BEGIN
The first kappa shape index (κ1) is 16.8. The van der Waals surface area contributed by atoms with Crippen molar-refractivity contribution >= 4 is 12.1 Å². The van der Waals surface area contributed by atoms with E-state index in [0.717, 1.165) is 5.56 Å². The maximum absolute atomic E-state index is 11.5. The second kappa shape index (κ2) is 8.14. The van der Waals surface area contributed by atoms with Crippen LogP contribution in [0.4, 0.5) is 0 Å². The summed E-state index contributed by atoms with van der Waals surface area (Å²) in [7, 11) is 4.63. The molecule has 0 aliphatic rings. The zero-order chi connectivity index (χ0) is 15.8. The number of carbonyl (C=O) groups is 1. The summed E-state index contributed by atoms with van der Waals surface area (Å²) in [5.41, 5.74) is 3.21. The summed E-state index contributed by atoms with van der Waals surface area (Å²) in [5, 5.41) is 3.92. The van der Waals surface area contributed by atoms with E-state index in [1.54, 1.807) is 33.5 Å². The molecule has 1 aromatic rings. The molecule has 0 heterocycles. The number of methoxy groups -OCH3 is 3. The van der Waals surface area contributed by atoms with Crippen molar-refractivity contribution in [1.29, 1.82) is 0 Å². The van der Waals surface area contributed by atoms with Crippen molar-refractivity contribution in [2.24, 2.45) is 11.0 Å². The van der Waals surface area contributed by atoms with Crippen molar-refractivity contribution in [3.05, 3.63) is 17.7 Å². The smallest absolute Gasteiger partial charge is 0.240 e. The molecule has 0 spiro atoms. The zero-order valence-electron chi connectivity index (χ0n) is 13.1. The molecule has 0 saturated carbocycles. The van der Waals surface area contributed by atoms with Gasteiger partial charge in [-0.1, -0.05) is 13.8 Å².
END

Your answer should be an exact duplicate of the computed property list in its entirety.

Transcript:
The first kappa shape index (κ1) is 16.8. The van der Waals surface area contributed by atoms with Crippen molar-refractivity contribution >= 4 is 12.1 Å². The van der Waals surface area contributed by atoms with E-state index in [0.717, 1.165) is 5.56 Å². The maximum absolute atomic E-state index is 11.5. The second kappa shape index (κ2) is 8.14. The van der Waals surface area contributed by atoms with Crippen LogP contribution in [0.4, 0.5) is 0 Å². The summed E-state index contributed by atoms with van der Waals surface area (Å²) in [7, 11) is 4.63. The molecule has 0 aliphatic rings. The zero-order chi connectivity index (χ0) is 15.8. The number of carbonyl (C=O) groups is 1. The summed E-state index contributed by atoms with van der Waals surface area (Å²) in [5.41, 5.74) is 3.21. The summed E-state index contributed by atoms with van der Waals surface area (Å²) in [5, 5.41) is 3.92. The van der Waals surface area contributed by atoms with E-state index in [1.54, 1.807) is 33.5 Å². The molecule has 1 aromatic rings. The molecule has 0 heterocycles. The number of methoxy groups -OCH3 is 3. The van der Waals surface area contributed by atoms with Crippen molar-refractivity contribution in [1.29, 1.82) is 0 Å². The van der Waals surface area contributed by atoms with Crippen molar-refractivity contribution in [2.24, 2.45) is 11.0 Å². The van der Waals surface area contributed by atoms with Crippen molar-refractivity contribution in [3.05, 3.63) is 17.7 Å². The smallest absolute Gasteiger partial charge is 0.240 e. The molecule has 0 spiro atoms. The zero-order valence-electron chi connectivity index (χ0n) is 13.1. The molecule has 0 saturated carbocycles. The van der Waals surface area contributed by atoms with Gasteiger partial charge in [-0.1, -0.05) is 13.8 Å².